At some point after 10 (Chap’s farthest ever!) we got a little separated.  My calf was really, really bothering me and he later told me that he just leaned into the downhill and went for it (his average time for that mile showed it too – 8:24!).  I stayed a good tenth of a mile behind for almost an entire mile.  I kept thinking “surely he’ll slow down and wait for me.”  Then I thought “well, it’s his race, he can go on without me.  But he didn’t really train that hard for it, and didn’t really have a specific goal he was going for.  Why isn’t he waiting for me?!”  So I turned on the jets and chased him down.  I finally caught him and sassed him with a “Thanks for waiting for me.”  He replied (smartly) with “I knew you’d catch me.”

We had a mile left and I got over it and helped coach him to the finish.  I was hot at this point.  Not like Oklahoma but the sun was just shining right on us.  At the last two water stops, I’d poured the rest of my cup on my head to try to help me cool off.  My knees were sore, my calf was throbbing but I knew we were gonna make it.  We had no idea of the time as his phone died and we started way after the official clock did.

Once we hit 13 miles, I couldn’t see the finish.  I knew we’d have more than .1 to go but we turned on the final sprint and made it the extra .3 miles to the finish line.  There was one final downhill that I leaned into and my knees have never felt so bad.  I actually made faces and winced out loud.  But the crowd roared us in and we finished with big smiles – or I did at least.  I couldn’t see Chap since I smoked him at the last minute ;).

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We hung out at the finish for a while enjoying table massages, free TCBY scoops and of course post-run beer.  We still weren’t sure of what caused the bus problems that morning but it was like living in our own reality TV drama for a while.  When we stopped at the table to get our official time print outs we were surprised to learn Chap placed third in his age group!

3rd place!

3rd place!

First half marathon and he places in his age group – not too shabby!  (We won’t tell anyone that it’s because more than half of the runners didn’t get to the start line…..it’s because he has such a great coach!).

Now came the tricky part of finding a way back to our car.  We asked people along the way if anyone was heading west and didn’t have any luck there.  We looked for someone to make an announcement on the stage but also struck out there.  Finally we searched for some cardboard and marker to write “Runners stranded, ride to Evergreen $20” but no one had even that.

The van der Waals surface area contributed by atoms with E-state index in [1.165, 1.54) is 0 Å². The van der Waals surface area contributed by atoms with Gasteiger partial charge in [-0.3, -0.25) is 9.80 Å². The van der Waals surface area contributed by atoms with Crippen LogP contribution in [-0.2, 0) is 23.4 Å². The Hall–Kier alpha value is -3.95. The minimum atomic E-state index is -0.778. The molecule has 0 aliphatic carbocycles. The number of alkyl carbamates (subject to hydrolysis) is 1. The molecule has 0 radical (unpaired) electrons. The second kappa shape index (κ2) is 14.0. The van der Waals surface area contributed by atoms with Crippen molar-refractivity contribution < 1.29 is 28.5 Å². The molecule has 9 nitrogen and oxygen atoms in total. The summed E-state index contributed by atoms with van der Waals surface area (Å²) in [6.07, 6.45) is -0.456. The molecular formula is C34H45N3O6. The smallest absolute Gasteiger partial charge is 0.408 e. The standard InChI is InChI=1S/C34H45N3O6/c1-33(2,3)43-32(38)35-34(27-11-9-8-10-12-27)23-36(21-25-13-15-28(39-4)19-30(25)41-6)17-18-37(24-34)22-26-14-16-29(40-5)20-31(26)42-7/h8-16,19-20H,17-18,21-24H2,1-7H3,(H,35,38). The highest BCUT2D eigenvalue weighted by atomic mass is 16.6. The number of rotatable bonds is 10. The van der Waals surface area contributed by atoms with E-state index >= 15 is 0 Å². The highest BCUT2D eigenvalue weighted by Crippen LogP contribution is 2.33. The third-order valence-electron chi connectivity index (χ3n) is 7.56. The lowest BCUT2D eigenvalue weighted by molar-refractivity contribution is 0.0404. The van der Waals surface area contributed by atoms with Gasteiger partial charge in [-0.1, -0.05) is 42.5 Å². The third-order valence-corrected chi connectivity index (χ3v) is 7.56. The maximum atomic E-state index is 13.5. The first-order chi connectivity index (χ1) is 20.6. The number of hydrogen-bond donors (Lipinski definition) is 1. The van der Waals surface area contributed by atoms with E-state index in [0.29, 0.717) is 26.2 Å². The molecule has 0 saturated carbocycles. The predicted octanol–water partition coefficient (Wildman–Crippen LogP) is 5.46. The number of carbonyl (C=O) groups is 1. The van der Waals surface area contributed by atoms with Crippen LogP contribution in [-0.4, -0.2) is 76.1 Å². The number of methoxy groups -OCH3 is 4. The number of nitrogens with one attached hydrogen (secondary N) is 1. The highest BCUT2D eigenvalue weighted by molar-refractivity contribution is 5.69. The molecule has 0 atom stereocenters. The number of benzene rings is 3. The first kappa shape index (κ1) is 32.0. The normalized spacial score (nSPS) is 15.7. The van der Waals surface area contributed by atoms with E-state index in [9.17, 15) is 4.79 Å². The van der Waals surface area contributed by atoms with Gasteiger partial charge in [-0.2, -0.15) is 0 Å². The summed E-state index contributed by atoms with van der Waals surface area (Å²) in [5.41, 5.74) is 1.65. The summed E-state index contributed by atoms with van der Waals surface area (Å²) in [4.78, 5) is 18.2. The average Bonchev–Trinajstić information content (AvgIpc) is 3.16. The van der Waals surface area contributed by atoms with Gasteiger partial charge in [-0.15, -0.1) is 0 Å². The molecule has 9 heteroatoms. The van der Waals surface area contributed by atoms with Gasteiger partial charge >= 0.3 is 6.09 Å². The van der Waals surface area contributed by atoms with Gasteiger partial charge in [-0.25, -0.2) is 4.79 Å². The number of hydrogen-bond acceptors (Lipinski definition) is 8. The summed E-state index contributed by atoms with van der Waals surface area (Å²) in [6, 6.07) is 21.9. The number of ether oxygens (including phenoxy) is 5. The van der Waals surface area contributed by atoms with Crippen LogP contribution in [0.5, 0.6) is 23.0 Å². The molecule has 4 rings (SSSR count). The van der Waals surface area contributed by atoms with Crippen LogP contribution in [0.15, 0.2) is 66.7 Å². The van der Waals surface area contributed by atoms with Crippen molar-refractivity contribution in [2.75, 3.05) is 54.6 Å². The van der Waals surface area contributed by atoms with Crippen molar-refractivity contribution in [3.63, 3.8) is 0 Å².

Finally Chap said, “you should try hitch hiking”.

And so….

Hitch hiking to Evergreen

Hitch hiking to Evergreen

It took maybe 5 minutes before a jeep pulled over with a runner in the front.  I said, “We’re trying to get back to the start line”  “Well we live in Evergreen so we’ll take you!”  Oh it worked out so perfectly!  Turns out they were from Oklahoma but had moved to Evergreen a few years ago.  Chap and I squeezed in the back with their daughter and enjoyed the open-top air in our faces.  They gave us an excellent lunch recommendation and we went our separate ways.

One World Cafe

One World Cafe

We downed some burgers and bloody Marys at One World Cafe in downtown Evergreen while perusing the Facebook drama of the morning.  Revel had released a statement on their page saying “The Half Marathon has been cancelled due to the bus company not providing the number of buses contracted. Information regarding this and many more details will be forthcoming.”

Oh people were so mad and the comments were quite entertaining.  I can understand the frustration – especially for the out of towners, for the people trying to qualify for Boston and the first-time runners.  I applaud the people who made the best of the situation, enjoying the scenery of the Rocky Mountains and either running the course or mapping out their own miles.  There were lots of wins on Sunday despite the “rocky” start to the race.

We’re still waiting to hear what exactly happened – Revel has decided to refund the entry fee for those who were not able to run, or to offer a free entry into one of their future races.  Not very many race companies would do that, or have done that.  It was thoroughly entertaining to see it all unfold over social media and I’m so lucky to have had a partner willing to make it work.

Check out their Facebook page – Revel Rockies – if you want in on some of the commenting entertainment.  Several articles have also been written on the chaos if you want to search on Google you’d find some things there too.

Every time I do a race I think it’s going to be the most memorable.  From the Icepocolypse of Arkansas to the fantastically put together race in San Francisco.  Thank you Colorado for another great story to add to the books!

13.4 done!

13.4 done!